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Who makes the best cheese? It's all so territorial...

Over the summer we took Cheese HQ on the road to visit family in France, getting away from it all and switching off - or not quite!

Whilst in Normandy, we visited a traditional market in Saint-Hilaire-du-Harcouët, a bustling busy market square with everything you didn't realise you needed. I ended up at the cheese counter talking fromage and swapping stories and recommendations from across the channel. I found out that there are around 600 farms in Normandy producing just a handful of the 63 PDO-certified cheeses France has to offer.


We opted for a couple of local made soft cheeses - La Cremeux du Mont Saint Michel and Camembert de Normandie (it would be rude not too) alongside a Brie de Meaux, Roquefort and a Morbier - and bagged ourselves some suitably tasty wine and made our way back to the chateaux to scoff the lot!


We dont get good French cheese in the UK - they keep the best bits for themselves I was very confidently told!

But what has this got to do with Cheese on Towcest and my passion for British cheese and why do you care?

Well... It started another one of my cheese journeys, I wanted to understand more about our own "territorial" cheeses; of which there are eight; I will try to be brief... Stilton - although some sources exclude it, Cheddar, Cheshire, Lancashire (Tasty/Creamy and crumbly) Caerphilly, Red Leicester, Double Gloucester and not to be left out Wensleydale. I have found the term "territorial" to be a loose definition of hard/crumbly pressed cheese identified as being created in Britain - except that Stilton isn't a pressed cheese and causes a lot of confusion! There are a number of designated makers and/or speciality recipes. For instance Cheddar refers to the way in which it is made - but is made in many places and Cheshire and Lancashire reference the region from which they hail but can be made in a variety of locations (Just like cheddar) but then Caerphilly isn't made in Caerphilly - not even in Wales.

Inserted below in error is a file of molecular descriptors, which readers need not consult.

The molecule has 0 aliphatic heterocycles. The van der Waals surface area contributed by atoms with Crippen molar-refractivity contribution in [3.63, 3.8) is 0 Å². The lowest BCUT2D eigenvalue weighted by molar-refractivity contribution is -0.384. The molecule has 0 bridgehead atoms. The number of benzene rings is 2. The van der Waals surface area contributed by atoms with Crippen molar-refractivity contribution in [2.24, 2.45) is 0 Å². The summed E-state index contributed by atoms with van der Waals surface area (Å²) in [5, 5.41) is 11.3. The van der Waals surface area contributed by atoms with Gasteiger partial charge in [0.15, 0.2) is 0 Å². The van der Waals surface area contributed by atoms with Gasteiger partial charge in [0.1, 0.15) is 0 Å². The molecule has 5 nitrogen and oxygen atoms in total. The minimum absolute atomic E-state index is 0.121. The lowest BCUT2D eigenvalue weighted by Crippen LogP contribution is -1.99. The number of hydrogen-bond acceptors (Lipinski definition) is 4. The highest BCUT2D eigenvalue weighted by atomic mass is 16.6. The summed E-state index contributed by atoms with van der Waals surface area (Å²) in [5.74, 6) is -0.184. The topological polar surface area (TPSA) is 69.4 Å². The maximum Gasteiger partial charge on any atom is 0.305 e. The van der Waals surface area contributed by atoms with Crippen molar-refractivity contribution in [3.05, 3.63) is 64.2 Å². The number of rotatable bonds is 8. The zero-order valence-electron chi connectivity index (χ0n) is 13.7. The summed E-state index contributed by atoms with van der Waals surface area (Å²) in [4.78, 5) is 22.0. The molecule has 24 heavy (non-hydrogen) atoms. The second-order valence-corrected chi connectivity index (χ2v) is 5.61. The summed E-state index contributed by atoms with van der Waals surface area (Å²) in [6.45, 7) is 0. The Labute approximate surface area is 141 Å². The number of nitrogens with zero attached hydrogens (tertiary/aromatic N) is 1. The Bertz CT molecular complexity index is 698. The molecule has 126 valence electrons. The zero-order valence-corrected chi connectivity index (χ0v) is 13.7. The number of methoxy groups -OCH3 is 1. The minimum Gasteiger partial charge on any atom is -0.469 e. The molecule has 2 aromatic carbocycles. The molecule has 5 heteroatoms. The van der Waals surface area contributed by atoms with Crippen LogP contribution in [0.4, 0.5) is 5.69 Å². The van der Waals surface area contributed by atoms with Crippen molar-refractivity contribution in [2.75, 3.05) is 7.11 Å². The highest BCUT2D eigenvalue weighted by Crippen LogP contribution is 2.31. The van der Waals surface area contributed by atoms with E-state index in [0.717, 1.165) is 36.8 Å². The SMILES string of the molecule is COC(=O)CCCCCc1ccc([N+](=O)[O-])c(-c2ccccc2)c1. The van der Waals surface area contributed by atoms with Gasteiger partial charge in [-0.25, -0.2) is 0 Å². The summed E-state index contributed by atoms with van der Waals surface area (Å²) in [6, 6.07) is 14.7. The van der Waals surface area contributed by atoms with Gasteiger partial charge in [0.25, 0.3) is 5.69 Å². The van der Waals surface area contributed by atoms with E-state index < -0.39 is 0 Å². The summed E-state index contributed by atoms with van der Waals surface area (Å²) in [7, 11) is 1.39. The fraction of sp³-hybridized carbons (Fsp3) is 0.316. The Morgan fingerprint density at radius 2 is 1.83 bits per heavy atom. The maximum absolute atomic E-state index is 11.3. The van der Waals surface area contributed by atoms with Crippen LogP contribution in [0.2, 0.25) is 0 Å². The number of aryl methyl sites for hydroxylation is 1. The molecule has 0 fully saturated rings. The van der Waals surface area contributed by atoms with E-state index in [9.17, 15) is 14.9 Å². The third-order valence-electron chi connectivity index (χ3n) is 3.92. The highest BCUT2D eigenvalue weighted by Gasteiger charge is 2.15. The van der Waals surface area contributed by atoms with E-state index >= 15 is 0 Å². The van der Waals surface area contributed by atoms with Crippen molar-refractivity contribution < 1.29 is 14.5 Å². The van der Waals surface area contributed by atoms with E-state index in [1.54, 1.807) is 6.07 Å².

Red Leicester used to be called Leicestershire cheese and was coloured using beetroot or carrot juice but gets it name thanks to war time rationing to differentiate it from white Leicester (which wasn't allowed to be coloured). We all know of a certain animated duo who are hailed as the saviours of Wensleydale Cheese due in part to their popular films and love of it - but they are not the only ones - Kit Calvert MBE actually has a variety named after him as a nod to his investment in the creamery back in the 1930's. And back to the ever confusing Stilton which has to be made in a specific way to a specific recipe but can only be made by six dairies - none of which are in Stilton - the only dairy in Stilton itself isn't a designated maker and therefore calls their cheese "Stichelton".

I bloody love British cheese!

It has been great fun getting to know these staple British classics and I hope you have too, all of them have featured across our August and September cheese boxes and markets and we are looking forward to showcasing some of the different versions available in the future.



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